Interview: how did a tiny “slow lifestyle” magazine from Portland become one of the most influential forces in design? Dezeen’s Dan Howarth spoke to Kinfolk co-founder Nathan Williams to find out.
Kinfolk has grown from a little-known independent publication to a household name in less than five years.
The Kinfolk look has become so influential that every over-styled, washed-out Instagram photo of a succulent or a cup of coffee is now deemed to be part of its visual bandwagon.
“If you go through the Kinfolk Instagram there’s not a single photo of a latte,” Williams told Dezeen, “but somehow it’s started and kind of grown as its own thing that is actually completely out of our control.”
In an interview with Dezeen last year, Fab co-founder Jason Goldberg described Kinfolk’s earthy, analogue-style photography of rustic interiors and objects as “a little bit like Brooklyn, a little bit Shoreditch, hipster yet accessible”.
“Everyone wants to have the Kinfolk look,” Goldberg said. “People will seek out an object, and put it on their table, spend like an hour just getting ready for an Instagram photo, put a filter on it and they’ve got it, that’s the Kinfolk look. It’s fascinating that people do that.”
Williams – the magazine’s 29-year-old Canadian co-founder, editor-in-chief and creative director – originally set up the publication with friends in Portland, Oregon, while working as an analyst at financial corporation Goldman Sachs.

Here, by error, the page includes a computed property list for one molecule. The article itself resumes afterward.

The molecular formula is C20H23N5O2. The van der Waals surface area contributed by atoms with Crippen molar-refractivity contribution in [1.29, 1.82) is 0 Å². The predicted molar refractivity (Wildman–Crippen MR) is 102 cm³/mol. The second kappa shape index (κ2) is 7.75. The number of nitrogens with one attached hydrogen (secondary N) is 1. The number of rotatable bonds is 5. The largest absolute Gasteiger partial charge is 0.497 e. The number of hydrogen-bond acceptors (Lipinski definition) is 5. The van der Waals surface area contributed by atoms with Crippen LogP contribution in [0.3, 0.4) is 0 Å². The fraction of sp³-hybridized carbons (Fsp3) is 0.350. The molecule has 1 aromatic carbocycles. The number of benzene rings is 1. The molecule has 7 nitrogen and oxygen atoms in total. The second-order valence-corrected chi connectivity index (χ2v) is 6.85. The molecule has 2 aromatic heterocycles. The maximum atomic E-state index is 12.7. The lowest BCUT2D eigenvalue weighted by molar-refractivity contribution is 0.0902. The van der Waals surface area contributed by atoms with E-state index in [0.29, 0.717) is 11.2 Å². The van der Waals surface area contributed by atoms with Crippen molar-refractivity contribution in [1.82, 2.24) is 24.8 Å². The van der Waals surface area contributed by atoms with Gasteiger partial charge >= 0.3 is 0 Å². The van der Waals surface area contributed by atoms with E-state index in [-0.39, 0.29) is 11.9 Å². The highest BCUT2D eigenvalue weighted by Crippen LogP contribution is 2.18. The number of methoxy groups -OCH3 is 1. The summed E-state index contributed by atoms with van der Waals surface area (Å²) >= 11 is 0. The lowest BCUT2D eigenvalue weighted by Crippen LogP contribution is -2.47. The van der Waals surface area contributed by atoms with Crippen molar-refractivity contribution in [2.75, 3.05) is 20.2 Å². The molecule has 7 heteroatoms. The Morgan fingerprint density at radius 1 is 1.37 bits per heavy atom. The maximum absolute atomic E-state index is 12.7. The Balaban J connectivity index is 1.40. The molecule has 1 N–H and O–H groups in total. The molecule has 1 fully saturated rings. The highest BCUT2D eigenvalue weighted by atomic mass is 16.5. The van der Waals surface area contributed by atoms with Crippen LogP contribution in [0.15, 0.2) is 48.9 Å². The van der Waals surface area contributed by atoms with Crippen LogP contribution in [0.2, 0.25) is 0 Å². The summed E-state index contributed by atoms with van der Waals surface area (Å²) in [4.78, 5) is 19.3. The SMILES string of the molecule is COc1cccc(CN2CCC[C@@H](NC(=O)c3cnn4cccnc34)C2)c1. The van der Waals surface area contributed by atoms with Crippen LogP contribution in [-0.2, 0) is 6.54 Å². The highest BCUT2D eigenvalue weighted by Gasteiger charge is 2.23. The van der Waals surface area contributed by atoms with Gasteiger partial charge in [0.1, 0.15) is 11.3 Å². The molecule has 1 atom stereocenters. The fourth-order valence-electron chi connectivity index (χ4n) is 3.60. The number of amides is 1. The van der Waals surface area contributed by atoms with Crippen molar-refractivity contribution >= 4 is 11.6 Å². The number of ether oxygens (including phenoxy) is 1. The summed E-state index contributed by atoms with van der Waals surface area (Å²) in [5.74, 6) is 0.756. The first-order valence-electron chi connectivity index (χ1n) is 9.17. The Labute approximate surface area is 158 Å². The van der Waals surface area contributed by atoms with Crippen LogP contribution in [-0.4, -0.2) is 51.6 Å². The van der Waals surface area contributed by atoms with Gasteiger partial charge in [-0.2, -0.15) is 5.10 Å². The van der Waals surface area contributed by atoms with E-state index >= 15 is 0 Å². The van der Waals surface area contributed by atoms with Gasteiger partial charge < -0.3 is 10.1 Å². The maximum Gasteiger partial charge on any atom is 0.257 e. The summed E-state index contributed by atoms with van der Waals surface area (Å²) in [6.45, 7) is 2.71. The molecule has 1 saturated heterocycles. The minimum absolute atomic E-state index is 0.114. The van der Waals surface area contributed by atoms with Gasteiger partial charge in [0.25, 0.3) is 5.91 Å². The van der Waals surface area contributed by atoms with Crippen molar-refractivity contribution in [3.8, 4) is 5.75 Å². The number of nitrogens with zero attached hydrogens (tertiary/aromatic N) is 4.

“When we first started working on the magazine the core focus was more on food, shared meals, the idea of gathering around a table and sharing ideas with likeminded individuals, that was very much the focus,” he told Dezeen. “Our tagline was ‘a guide for small gatherings’ and it got a lot of traction right when we started it.”
The first issue of Kinfolk was published in July 2011, around nine months after Instagram first launched. It was first published by Weldon Owen in San Francisco, then independently after the seventh issue.
“We worked with them for the first seven issues and learnt the ropes of magazine publishing: meeting with distributors, figuring out how to do the proofing and the printing process so that we could eventually break off and publish the magazine independently on our own,” he said.
Kinfolk quickly expanded to cover all aspects of lifestyle and focussed on the idea of “slow living”, with a young, aspirational creative audience in mind. Around 70 per cent of its readership works in the creative industries, according to Williams.
The quarterly magazine currently has a circulation of 80,000. Each issue features a minimal matte cover with a pastel-coloured background, and contains around 176 pages printed on 80# Accent Opaque stock.
Building on its success, Williams set up his own lifestyle publishing house Ouur Media, which produces bespoke campaigns, films and publications for clients including Zara, Toast, West Elm, Diesel and LG Electronics.
The company has also produced two books: The Kinfolk Table and The Kinfolk Home, and will launch a new interiors title this autumn.